For example, chest CT angiography with venous runoff (CTA VN) has a sensitivity of 90% and specificity of 95%. In a patient with a high probability (78.4%) of a pulmonary embolism according to the Wells’ criteria, the CTA VN would produce a PPV of 99% and NPV of 72%. The same test given to a patient with a much lower pretest probability of pulmonary embolism (3.4%) would result in a PPV of 39% and NPV of 99%.


Bayes' Theorem and Likelihood Ratios

Bayes' Theorem

Adapting a theorem of conditional probability from the 18th century statistician Thomas Bayes solves the problem of calculating posttest disease probability. This theorem allows pretest probability to be separated from likelihood ratio (LR)—a term that describes the strength of the diagnostic test.[10, 11]

Bayes' theorem: Posttest Odds = Pretest Odds × Likelihood Ratio

Likelihood Ratio

Likelihood ratios are proportions of probabilities.[12] A likelihood ratio for a positive test result (LR+) is the ratio of the true positive rate (sensitivity) divided by the false positive rate (1 - specificity). LR+ then can be thought of as how much more likely the patient is to actually have the disease after a positive test result.

Dividing the false-negative rate (1 - sensitivity) by the true negative rate (specificity) gives the likelihood ratio for a negative test result and provides the strength of a negative test result in convincing the physician the patient is free of disease.

Since likelihood ratios are calculated from sensitivity and specificity, they are stable operating test characteristics, unaffected by prevalence of disease.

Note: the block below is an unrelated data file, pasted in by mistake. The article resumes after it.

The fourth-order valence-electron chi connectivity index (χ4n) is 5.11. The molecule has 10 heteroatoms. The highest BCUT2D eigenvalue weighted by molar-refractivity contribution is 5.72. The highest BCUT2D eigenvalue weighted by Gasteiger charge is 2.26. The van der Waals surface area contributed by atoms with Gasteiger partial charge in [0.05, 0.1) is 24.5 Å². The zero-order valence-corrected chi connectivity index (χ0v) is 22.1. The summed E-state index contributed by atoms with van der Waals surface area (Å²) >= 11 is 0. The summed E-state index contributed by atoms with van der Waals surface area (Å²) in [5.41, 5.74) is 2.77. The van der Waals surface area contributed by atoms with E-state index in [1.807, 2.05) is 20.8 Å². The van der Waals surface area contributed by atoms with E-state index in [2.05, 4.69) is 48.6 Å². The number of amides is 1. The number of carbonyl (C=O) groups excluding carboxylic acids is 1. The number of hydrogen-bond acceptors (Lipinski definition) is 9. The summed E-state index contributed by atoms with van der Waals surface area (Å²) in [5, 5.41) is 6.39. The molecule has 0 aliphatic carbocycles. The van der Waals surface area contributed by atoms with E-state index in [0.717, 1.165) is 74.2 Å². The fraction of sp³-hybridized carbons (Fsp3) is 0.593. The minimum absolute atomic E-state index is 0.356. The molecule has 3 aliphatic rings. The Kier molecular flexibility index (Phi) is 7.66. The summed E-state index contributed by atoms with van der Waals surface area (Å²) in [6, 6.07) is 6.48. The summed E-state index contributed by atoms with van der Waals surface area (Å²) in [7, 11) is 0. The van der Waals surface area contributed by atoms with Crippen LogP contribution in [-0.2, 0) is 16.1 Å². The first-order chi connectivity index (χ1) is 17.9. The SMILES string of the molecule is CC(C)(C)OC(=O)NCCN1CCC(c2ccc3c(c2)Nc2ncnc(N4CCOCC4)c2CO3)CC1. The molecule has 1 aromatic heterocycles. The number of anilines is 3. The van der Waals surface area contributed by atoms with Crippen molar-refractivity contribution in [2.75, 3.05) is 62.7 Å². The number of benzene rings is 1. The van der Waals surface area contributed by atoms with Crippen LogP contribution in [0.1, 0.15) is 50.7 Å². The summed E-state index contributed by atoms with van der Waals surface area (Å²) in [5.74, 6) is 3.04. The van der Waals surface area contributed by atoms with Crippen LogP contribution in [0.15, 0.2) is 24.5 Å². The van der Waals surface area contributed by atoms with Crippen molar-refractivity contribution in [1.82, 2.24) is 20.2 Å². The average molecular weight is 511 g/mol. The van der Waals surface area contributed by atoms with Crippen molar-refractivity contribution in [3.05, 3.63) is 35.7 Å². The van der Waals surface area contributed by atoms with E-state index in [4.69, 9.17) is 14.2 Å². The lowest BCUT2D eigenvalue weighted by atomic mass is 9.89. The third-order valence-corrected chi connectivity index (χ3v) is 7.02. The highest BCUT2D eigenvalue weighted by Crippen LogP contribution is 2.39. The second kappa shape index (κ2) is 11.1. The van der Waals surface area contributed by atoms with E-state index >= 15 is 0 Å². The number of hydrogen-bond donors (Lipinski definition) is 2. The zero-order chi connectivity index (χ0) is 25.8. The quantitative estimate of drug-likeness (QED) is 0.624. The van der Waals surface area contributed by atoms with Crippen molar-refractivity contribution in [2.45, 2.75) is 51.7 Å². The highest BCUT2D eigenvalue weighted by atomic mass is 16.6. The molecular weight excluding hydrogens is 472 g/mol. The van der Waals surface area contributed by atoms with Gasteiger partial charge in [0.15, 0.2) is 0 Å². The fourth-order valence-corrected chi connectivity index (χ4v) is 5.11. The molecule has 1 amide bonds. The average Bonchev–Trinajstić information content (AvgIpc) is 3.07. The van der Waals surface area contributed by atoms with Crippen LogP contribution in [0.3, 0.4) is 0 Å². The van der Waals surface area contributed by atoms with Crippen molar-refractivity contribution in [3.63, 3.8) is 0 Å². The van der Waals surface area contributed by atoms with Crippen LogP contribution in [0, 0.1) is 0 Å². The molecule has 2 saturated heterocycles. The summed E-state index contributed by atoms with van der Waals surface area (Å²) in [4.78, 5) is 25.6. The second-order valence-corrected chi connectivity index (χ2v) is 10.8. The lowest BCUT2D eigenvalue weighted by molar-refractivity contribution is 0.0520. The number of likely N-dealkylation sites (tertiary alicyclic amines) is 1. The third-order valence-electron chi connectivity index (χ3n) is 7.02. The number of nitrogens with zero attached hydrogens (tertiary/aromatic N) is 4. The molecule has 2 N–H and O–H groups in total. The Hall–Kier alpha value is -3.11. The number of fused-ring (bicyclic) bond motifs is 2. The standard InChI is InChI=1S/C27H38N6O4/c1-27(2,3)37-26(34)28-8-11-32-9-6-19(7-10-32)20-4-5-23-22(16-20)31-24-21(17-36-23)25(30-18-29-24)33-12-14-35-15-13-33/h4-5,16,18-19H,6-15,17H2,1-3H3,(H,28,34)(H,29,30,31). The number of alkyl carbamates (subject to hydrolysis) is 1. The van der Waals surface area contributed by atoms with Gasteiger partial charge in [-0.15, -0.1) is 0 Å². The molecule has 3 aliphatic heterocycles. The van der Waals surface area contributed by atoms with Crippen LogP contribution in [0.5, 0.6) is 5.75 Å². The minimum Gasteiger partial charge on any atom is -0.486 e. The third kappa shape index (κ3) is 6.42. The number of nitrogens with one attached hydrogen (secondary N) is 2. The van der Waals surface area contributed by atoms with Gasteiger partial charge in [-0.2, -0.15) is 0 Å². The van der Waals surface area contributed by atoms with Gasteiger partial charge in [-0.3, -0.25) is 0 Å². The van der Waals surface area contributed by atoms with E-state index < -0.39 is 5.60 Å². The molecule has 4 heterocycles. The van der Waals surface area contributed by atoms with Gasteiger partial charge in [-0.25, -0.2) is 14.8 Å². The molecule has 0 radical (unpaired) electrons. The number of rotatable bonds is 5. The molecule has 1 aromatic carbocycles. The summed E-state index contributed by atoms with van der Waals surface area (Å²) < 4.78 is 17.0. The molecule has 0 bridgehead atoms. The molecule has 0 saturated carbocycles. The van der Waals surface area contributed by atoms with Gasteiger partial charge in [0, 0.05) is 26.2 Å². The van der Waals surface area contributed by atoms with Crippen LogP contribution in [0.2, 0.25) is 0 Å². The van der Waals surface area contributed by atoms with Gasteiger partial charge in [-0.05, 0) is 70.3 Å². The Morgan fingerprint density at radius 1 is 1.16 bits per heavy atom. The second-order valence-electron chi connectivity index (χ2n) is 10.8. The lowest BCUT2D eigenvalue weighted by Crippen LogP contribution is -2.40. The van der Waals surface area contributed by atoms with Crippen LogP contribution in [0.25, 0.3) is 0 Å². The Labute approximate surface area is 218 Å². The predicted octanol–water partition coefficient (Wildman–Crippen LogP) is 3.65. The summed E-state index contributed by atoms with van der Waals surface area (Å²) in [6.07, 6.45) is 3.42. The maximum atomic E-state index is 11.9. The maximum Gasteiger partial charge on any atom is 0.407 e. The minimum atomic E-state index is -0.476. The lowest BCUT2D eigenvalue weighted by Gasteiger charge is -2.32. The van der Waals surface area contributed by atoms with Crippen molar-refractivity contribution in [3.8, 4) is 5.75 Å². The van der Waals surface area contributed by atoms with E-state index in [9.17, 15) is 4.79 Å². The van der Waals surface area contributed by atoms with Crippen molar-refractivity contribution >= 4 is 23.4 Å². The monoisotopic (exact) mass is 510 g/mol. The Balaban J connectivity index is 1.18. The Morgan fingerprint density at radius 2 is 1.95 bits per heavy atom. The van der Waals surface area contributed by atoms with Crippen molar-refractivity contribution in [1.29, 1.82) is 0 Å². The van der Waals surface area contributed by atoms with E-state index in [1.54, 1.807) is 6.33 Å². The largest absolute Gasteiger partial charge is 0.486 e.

A test with a likelihood ratio of 1.0 is useless because the result fails to change the opinion of probability of disease from pretest to posttest. The LR+ is always greater than 1.0; the larger the number, the more likely is the patient to have the disease after a positive test result. The LR- is always less than 1.0, with the smaller numbers signifying a lower risk for disease than pretest estimates.

Table 3. Strength of the Test by Likelihood Ratio (Open Table in a new window)

Qualitative Strength






Very good











Using Bayes' Theorem

Bayes' theorem: Posttest Odds = Pretest Odds X Likelihood Ratio

This form of Bayes’ theorem using likelihood ratios requires the conversion of pretest probability to odds multiplied by the appropriate LR and then reconverted to the posttest odds, back into posttest probability.

Example: What is the probability of a pulmonary embolism in a patient after a positive CTA VN (sensitivity 90%, specificity 95%) if the patient has a pretest probability of 28%?

Table 4. Bayes' theorem: Posttest Odds = Pretest Odds × Likelihood Ratio (Open Table in a new window)



1. Convert pretest probability to odds.

Odds = Probability / (1 - Probability)

Pretest odds = 0.28 / (1 - 0.28) = 0.389

2. Calculate LR+.

LR+ = Sensitivity / (1 - Specificity)

LR+ = 0.90 / (1 - 0.95) = 18.0

3. Calculate Bayes' Theorem.

Posttest Odds = Pretest Odds × LR

Posttest odds = 0.389 X 18 = 7.0

4. Convert posttest odds to probability.

Probability = Odds / (1 + Odds)

Posttest probability = 7 / (1 + 7) = 87.5%


This method requires multiple steps and is inconvenient for bedside use. In 1975, Fagan published a nomogram for the graphical calculation of Bayes' theorem.[13] This nomogram (see image below) only requires drawing a straight line from the patient’s pretest probability through the appropriate LR connecting to the posttest probability.

Fagan nomogram. Fagan nomogram.